May 8, 2016  Book Logs Tagged with: , ,
Dec 052015
 

Well of Ascension CoverThe follow up to The Final Empire offers the best second act I’ve read in a long time. Very dark, disturbingly violent and, by the end, things are bad bad bad.

This series departs from the typical solemnity of a medieval scholar’s three-part epic form, something captured in the big, Manga-style pay off of the final scenes. There Vin, the woman protagonist, drops from the sky and slices the enemy leader (and his horse!) in half with a single blow from a sword that’s bigger than she is. She then proceeds to take out the rest of the army’s leaders one by one.

This scene is spectacular and over the top, but it also feels very much of our Final Fantasy/World of Warcraft moment. This is not just another rehash of timeworn, pre-Christian mythologies, and the form of the spectacle broadcasts that.

 December 5, 2015  Book Logs Tagged with: , ,
Aug 282015
 

final empireAn oddly non-mythological fantasy novel that reminds me of Frank Herbert’s sci-fi (think The God Makers rather than Dune). It’s wonderfully, refreshingly good. So good in fact that my urge to read slowly and soak up everything mostly beat out my urge to race to the end to find out what happens.

Some observations:

  1. The back story and world systems (magic, politics, etc.) are effective, not exhausting. They suggest a large and fantastic world without belabouring details.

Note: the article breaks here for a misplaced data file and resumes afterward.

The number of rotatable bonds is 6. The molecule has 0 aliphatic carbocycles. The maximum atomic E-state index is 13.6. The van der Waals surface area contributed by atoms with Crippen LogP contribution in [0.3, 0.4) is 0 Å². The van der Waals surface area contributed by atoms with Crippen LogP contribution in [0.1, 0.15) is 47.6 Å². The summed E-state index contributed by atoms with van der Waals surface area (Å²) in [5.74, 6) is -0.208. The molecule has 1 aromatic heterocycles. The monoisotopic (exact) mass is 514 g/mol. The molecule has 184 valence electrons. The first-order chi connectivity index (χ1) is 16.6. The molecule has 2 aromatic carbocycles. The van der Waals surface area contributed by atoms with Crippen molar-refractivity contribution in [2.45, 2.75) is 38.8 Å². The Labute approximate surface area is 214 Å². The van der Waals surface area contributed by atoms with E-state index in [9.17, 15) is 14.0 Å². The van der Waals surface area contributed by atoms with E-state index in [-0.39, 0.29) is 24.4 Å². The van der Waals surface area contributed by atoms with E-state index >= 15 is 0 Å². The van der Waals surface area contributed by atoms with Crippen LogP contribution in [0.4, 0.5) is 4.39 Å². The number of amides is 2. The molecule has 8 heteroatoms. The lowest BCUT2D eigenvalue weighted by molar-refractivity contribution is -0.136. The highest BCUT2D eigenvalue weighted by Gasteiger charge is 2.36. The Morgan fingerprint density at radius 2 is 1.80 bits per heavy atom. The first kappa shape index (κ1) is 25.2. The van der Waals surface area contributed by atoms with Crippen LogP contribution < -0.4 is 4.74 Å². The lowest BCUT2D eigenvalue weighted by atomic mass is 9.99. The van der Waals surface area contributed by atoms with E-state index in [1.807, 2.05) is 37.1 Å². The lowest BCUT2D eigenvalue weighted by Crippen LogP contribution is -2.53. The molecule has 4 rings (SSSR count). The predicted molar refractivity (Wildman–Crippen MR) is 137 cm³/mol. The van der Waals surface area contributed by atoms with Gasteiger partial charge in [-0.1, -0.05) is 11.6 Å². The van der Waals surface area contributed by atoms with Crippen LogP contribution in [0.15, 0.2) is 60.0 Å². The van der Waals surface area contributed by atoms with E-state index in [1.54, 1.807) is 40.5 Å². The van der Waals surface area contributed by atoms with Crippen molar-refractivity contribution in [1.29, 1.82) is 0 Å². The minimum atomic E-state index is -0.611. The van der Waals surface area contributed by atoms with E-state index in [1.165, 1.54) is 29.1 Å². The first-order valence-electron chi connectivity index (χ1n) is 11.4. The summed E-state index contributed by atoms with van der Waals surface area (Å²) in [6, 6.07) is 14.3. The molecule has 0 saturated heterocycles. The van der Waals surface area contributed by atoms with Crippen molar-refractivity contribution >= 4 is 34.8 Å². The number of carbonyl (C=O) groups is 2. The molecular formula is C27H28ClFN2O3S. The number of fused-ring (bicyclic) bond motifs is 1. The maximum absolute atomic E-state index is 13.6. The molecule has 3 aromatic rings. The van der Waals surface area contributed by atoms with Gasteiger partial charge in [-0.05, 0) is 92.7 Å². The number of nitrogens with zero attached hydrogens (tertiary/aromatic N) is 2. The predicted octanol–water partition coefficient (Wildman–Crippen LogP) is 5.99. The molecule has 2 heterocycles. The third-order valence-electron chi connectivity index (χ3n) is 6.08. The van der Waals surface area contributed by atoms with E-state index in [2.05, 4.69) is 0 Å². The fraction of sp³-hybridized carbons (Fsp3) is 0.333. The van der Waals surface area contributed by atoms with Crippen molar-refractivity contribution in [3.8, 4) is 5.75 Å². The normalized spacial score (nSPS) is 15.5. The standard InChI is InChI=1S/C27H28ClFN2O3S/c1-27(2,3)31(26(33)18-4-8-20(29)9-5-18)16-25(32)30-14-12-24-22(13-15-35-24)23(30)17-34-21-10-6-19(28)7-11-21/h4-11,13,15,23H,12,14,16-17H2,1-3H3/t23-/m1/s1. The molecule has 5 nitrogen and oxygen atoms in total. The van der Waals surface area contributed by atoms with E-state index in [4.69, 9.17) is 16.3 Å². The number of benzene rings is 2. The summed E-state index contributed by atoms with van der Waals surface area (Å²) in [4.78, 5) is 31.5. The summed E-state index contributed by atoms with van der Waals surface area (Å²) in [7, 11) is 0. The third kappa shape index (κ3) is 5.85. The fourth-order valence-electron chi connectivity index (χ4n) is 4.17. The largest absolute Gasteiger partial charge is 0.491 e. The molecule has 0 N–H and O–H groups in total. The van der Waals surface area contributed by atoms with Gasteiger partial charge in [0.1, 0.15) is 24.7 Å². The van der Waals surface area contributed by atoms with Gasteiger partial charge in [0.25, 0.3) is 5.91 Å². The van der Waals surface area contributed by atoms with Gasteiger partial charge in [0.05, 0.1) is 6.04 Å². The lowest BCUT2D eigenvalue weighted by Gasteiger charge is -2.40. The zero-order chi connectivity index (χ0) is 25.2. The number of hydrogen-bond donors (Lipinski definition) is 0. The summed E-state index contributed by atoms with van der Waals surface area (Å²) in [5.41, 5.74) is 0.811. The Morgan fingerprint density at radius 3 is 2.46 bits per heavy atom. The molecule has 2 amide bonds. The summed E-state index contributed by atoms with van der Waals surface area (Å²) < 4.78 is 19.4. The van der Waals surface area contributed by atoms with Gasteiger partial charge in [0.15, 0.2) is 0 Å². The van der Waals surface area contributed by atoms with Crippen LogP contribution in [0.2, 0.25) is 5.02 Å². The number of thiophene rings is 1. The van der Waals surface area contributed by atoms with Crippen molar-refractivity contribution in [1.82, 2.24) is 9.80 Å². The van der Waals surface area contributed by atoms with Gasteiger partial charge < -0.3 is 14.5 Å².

2. The world feels human because of its limits. There’s no Marvel-style superhero healing. When people are hurt they have to heal and it takes time, leaves scars. Communications operate through mundane systems: letters, messengers. The delays and physicality involved create genuinely engaging tension and open spaces for the plot to develop.
  3. The plot is both complicated and complex but never plods as a means of suggesting scope or striking an epic pose. Instead, reversals allow an interplay between the slow and the fast that creates surprise. The war that characters are building for happens earlier than planned, off-stage and once news of it arrives, it has already failed catastrophically. (One character made a believably stupid error of judgment.) The intrigue intended as the set-up for greater intrigue later turns out to have been the real intrigue from the beginning. (The characters misjudged when planning.) Yet everything is built to and motivated. The first out-of-the-hat plot surprise that I can think of occurs in the final pages of the book and, because it’s the only one, is just great great great.
  4. The plot reaches completion. The centuries old, omnipotent despot is killed. There is no holding back, no attempt to defer across the de rigeur trilogy format.
  5. Story-wise, the book is a heist narrative crossed with a coming-of-age story and two non-sacred messiah tales. That’s a lot of story structure for a few hundred pages, but it’s all coordinated perfectly and develops with grace and clarity.
  6. The leader of the rebels insists on smiling when he can do so honestly and understands that there are always secrets behind any secrets he uncovers.  The narrator does too, and it make this book really enjoyable to read.
 August 28, 2015  Book Logs Tagged with: , , ,